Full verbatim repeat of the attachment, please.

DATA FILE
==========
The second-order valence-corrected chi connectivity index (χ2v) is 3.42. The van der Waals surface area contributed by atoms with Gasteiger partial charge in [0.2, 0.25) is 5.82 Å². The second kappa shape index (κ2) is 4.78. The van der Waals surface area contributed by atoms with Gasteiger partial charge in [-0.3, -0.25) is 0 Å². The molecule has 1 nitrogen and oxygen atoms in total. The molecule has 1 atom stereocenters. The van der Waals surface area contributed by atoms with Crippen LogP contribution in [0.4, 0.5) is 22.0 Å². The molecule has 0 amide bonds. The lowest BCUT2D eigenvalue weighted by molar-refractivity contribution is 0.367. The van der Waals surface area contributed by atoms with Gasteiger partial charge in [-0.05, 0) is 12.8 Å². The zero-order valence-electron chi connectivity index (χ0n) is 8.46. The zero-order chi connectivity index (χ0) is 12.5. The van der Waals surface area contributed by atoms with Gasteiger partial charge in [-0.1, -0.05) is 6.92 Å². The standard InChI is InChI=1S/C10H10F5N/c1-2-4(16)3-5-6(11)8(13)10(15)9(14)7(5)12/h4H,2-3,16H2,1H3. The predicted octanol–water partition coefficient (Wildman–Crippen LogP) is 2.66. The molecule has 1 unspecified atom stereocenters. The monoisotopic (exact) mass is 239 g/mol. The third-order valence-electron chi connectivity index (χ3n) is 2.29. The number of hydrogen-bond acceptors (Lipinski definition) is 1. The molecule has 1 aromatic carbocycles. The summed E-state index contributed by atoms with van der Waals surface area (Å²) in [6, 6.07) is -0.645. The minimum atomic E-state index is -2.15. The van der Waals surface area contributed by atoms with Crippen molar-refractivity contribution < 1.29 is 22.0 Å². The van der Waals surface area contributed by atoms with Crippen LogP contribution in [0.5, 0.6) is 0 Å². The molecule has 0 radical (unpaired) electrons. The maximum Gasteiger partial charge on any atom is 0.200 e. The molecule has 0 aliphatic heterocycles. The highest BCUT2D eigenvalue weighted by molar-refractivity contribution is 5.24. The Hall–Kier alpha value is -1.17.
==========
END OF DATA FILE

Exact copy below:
The second-order valence-corrected chi connectivity index (χ2v) is 3.42. The van der Waals surface area contributed by atoms with Gasteiger partial charge in [0.2, 0.25) is 5.82 Å². The second kappa shape index (κ2) is 4.78. The van der Waals surface area contributed by atoms with Gasteiger partial charge in [-0.3, -0.25) is 0 Å². The molecule has 1 nitrogen and oxygen atoms in total. The molecule has 1 atom stereocenters. The van der Waals surface area contributed by atoms with Crippen LogP contribution in [0.4, 0.5) is 22.0 Å². The molecule has 0 amide bonds. The lowest BCUT2D eigenvalue weighted by molar-refractivity contribution is 0.367. The van der Waals surface area contributed by atoms with Gasteiger partial charge in [-0.05, 0) is 12.8 Å². The zero-order valence-electron chi connectivity index (χ0n) is 8.46. The zero-order chi connectivity index (χ0) is 12.5. The van der Waals surface area contributed by atoms with Gasteiger partial charge in [-0.1, -0.05) is 6.92 Å². The standard InChI is InChI=1S/C10H10F5N/c1-2-4(16)3-5-6(11)8(13)10(15)9(14)7(5)12/h4H,2-3,16H2,1H3. The predicted octanol–water partition coefficient (Wildman–Crippen LogP) is 2.66. The molecule has 1 unspecified atom stereocenters. The monoisotopic (exact) mass is 239 g/mol. The third-order valence-electron chi connectivity index (χ3n) is 2.29. The number of hydrogen-bond acceptors (Lipinski definition) is 1. The molecule has 1 aromatic carbocycles. The summed E-state index contributed by atoms with van der Waals surface area (Å²) in [6, 6.07) is -0.645. The minimum atomic E-state index is -2.15. The van der Waals surface area contributed by atoms with Crippen molar-refractivity contribution < 1.29 is 22.0 Å². The van der Waals surface area contributed by atoms with Crippen LogP contribution in [0.5, 0.6) is 0 Å². The molecule has 0 radical (unpaired) electrons. The maximum Gasteiger partial charge on any atom is 0.200 e. The molecule has 0 aliphatic heterocycles. The highest BCUT2D eigenvalue weighted by molar-refractivity contribution is 5.24. The Hall–Kier alpha value is -1.17.